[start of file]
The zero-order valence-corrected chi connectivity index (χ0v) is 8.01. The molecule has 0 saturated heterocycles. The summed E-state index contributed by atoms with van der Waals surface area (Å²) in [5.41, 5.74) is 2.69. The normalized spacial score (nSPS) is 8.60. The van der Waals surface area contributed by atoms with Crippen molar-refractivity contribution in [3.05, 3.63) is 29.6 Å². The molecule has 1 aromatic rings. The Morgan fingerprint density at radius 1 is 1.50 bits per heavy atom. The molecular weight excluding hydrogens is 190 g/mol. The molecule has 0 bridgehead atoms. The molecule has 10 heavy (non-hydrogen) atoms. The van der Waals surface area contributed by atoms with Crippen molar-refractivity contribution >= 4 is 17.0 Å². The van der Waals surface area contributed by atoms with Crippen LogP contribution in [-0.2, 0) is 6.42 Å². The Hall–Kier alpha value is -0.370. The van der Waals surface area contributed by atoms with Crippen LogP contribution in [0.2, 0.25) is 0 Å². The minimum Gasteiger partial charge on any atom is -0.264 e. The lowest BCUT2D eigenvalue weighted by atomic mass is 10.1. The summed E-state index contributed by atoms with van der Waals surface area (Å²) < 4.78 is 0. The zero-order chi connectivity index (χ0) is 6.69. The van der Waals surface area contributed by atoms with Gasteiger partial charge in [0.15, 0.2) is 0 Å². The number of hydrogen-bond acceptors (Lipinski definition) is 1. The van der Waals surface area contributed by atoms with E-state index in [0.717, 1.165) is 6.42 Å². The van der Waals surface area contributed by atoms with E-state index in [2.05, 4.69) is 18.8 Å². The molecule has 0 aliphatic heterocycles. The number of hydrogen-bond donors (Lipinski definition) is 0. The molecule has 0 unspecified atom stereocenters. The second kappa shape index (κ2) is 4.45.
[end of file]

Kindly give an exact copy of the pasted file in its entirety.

The zero-order valence-corrected chi connectivity index (χ0v) is 8.01. The molecule has 0 saturated heterocycles. The summed E-state index contributed by atoms with van der Waals surface area (Å²) in [5.41, 5.74) is 2.69. The normalized spacial score (nSPS) is 8.60. The van der Waals surface area contributed by atoms with Crippen molar-refractivity contribution in [3.05, 3.63) is 29.6 Å². The molecule has 1 aromatic rings. The Morgan fingerprint density at radius 1 is 1.50 bits per heavy atom. The molecular weight excluding hydrogens is 190 g/mol. The molecule has 0 bridgehead atoms. The molecule has 10 heavy (non-hydrogen) atoms. The van der Waals surface area contributed by atoms with Crippen molar-refractivity contribution >= 4 is 17.0 Å². The van der Waals surface area contributed by atoms with Crippen LogP contribution in [-0.2, 0) is 6.42 Å². The Hall–Kier alpha value is -0.370. The van der Waals surface area contributed by atoms with Crippen LogP contribution in [0.2, 0.25) is 0 Å². The minimum Gasteiger partial charge on any atom is -0.264 e. The lowest BCUT2D eigenvalue weighted by atomic mass is 10.1. The summed E-state index contributed by atoms with van der Waals surface area (Å²) < 4.78 is 0. The zero-order chi connectivity index (χ0) is 6.69. The van der Waals surface area contributed by atoms with Gasteiger partial charge in [0.15, 0.2) is 0 Å². The number of hydrogen-bond acceptors (Lipinski definition) is 1. The van der Waals surface area contributed by atoms with E-state index in [0.717, 1.165) is 6.42 Å². The van der Waals surface area contributed by atoms with E-state index in [2.05, 4.69) is 18.8 Å². The molecule has 0 aliphatic heterocycles. The number of hydrogen-bond donors (Lipinski definition) is 0. The molecule has 0 unspecified atom stereocenters. The second kappa shape index (κ2) is 4.45.